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Building Cultural Intelligence with Trisha Carter


New Webinar: The First 90 Days in Your New Role Overseas

My latest webinar dealt with the challenges and experiences of the adaptations of the first 90 days in your new role overseas. For an individual settling into a new job there is a break even point between the value an employee takes in and the value that they give, this point is at about 90 days. However, for an employee taking on a new role in a new environment overseas that point may, in fact, be a little bit later. Regardless, that settling in period is an important building block for an employee and so this webinar helps to address that experience. 




Insiders and Outsiders – the pain and the gain

Panelists Trisha Carter, Ryan Haynes, Marian van Bakel at #FIGT16NL

In 2016, I led a panel at a Conference in Amsterdam.  ‘Insiders and Outsiders –Is Belonging Overrated?’. 

It was the conference of Families in Global Transition an organisation that speaks to the growth, success and well-being of people crossing cultures globally.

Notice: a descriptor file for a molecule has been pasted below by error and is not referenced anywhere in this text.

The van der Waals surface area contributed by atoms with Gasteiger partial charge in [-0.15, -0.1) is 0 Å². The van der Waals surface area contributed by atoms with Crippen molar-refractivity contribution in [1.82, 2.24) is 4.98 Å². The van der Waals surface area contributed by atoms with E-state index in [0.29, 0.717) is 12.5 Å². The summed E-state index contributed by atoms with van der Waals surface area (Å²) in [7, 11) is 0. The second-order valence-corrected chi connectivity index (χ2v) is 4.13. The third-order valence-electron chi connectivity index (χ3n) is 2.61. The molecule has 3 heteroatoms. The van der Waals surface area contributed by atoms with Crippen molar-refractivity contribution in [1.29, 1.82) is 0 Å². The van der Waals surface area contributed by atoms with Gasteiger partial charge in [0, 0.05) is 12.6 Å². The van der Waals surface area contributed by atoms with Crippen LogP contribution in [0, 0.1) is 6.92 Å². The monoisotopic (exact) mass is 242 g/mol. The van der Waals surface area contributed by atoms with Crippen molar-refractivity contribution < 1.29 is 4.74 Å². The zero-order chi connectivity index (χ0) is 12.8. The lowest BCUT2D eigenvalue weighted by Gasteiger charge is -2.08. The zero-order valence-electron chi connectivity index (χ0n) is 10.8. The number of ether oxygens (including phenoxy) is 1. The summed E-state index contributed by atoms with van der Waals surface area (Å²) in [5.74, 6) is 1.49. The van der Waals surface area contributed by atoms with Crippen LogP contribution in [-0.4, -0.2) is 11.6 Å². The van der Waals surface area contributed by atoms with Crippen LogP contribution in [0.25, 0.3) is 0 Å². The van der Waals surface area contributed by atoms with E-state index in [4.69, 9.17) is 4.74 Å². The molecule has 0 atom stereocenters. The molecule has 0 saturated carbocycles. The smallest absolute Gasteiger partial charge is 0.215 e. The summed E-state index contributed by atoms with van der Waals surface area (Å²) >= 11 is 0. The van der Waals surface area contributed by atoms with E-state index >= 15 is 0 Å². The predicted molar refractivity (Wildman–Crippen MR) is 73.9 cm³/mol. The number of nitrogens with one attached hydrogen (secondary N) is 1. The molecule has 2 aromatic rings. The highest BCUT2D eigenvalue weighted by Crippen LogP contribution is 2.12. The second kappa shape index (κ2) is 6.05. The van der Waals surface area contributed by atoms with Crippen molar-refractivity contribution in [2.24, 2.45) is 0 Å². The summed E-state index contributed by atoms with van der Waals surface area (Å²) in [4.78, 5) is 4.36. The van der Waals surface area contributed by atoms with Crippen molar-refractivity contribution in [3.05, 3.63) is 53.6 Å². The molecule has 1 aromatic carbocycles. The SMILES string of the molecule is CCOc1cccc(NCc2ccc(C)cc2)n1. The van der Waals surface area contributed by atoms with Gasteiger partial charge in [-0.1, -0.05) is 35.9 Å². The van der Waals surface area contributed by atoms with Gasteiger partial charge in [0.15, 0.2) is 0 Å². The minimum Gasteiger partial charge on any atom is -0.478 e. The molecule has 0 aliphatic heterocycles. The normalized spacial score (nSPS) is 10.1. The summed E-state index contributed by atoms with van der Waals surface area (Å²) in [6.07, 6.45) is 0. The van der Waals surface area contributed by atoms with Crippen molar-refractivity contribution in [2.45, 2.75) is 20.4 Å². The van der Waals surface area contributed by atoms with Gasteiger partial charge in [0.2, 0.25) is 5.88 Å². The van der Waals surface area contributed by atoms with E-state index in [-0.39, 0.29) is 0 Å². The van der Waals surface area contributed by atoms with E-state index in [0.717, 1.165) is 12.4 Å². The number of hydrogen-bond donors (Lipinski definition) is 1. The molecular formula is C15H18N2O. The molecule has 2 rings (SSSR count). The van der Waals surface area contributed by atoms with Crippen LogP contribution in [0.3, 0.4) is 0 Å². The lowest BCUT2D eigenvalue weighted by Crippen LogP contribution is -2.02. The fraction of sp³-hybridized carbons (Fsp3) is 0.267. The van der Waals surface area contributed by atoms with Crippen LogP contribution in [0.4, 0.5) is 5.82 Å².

The people who were there were expats, migrants, global nomads.  But most of them weren’t the employee who was moved.

They were the partners and the children of those who had been moved around the world by corporations, diplomatic corps, military, missionary, or NGOs.  They were the people who fell in love and moved cultures to be with their partner, raising children who represent different cultures, speak multiple languages.  They were the people who had returned ‘home’ to find they no longer felt ‘at home’. And they were the educators, the service providers, the researchers and the writers who tell the stories and support these groups on their journeys.

If anyone knew about being on the outside – these conference attendees did

Our panel considered the feelings and behaviours of belonging and the feeling of being an insider.  We reflected personally on what it is like to not belong – to sit on the outside - the discomfort that outsider experience brings. 

Because it is uncomfortable being on the outside.  

Being in a room where we are different in some way from the others around us.  Where we don’t understand everything that is being said.  Or possibly don’t understand anything! It’s uncomfortable when people respond to us in unexpected ways, or ask us to operate in ways that seem inappropriate or unwise according to our cultural ways.

Our brain’s most natural response to this sort of discomfort is flight or fight. 

Our panel acknowledged the flight response – where the desire to belong and the difficulties of integrating can lead to fleeing to an ‘expat bubble’.